4.026 The meanings of simple signs (words) must be explained to us for us to understand them.
We make ourselves understood, though, with sentences.
Black (p. 172) offers this rather free paraphrase: “The meanings of words have to be explained for us, have to be shown, but once this has been done, we use propositions to make ourselves understood, to communicate thoughts.” It seems to me, though, that the meaning might be more that, while words need to be explained, the explanations offered can only take the form of sentences. Meaning and understanding take place in the medium of sentences, not words (even though, in a sense, sentences are made up of words). Sentences consist of words in the way that the human body consists of such things as carbon and water. You can break the one down into the other, but you cannot produce the greater simply by adding or mixing the ingredients.
Compare with 6.54. Wittgenstein there seems to contrast understanding a person's sentences with understanding the person, so that we can understand him yet see that his sentences are nonsensical. According to 4.026, though, we could only understand him by means of his sentences. If these sentences are nonsensical, it is obviously difficult to see how we could understand him by means of them.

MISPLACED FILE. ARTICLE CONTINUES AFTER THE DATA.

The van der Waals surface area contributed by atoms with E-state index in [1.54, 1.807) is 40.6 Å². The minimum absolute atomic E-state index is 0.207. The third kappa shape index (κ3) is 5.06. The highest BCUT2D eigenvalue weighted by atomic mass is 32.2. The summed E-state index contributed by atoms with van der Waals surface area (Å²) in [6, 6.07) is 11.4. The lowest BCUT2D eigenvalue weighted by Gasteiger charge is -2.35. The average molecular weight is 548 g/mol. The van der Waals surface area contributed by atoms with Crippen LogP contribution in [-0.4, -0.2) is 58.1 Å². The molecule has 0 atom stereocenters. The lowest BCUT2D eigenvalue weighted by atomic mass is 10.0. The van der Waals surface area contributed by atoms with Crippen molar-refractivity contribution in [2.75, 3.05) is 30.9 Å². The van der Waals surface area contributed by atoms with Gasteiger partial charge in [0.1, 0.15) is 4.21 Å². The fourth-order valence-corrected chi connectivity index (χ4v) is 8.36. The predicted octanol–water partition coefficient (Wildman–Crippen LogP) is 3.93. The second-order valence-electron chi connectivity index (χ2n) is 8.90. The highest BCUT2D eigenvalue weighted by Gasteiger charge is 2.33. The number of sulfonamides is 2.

My initial reaction: You need to learn the meanings of words, but once you know them you can understand new combinations of them in sentences. The sensible components of language are arbitrary and so must be learned, but the senses (meanings0 expressed by means of them are, what, already intelligible? This would be very different from the later Wittgenstein, perhaps even the Wittgenstein who comes later at 5.62, for instance. If “senses” are “intelligibilities” then this is uncontroversially true, I suppose, but hardly as informative as it sounds.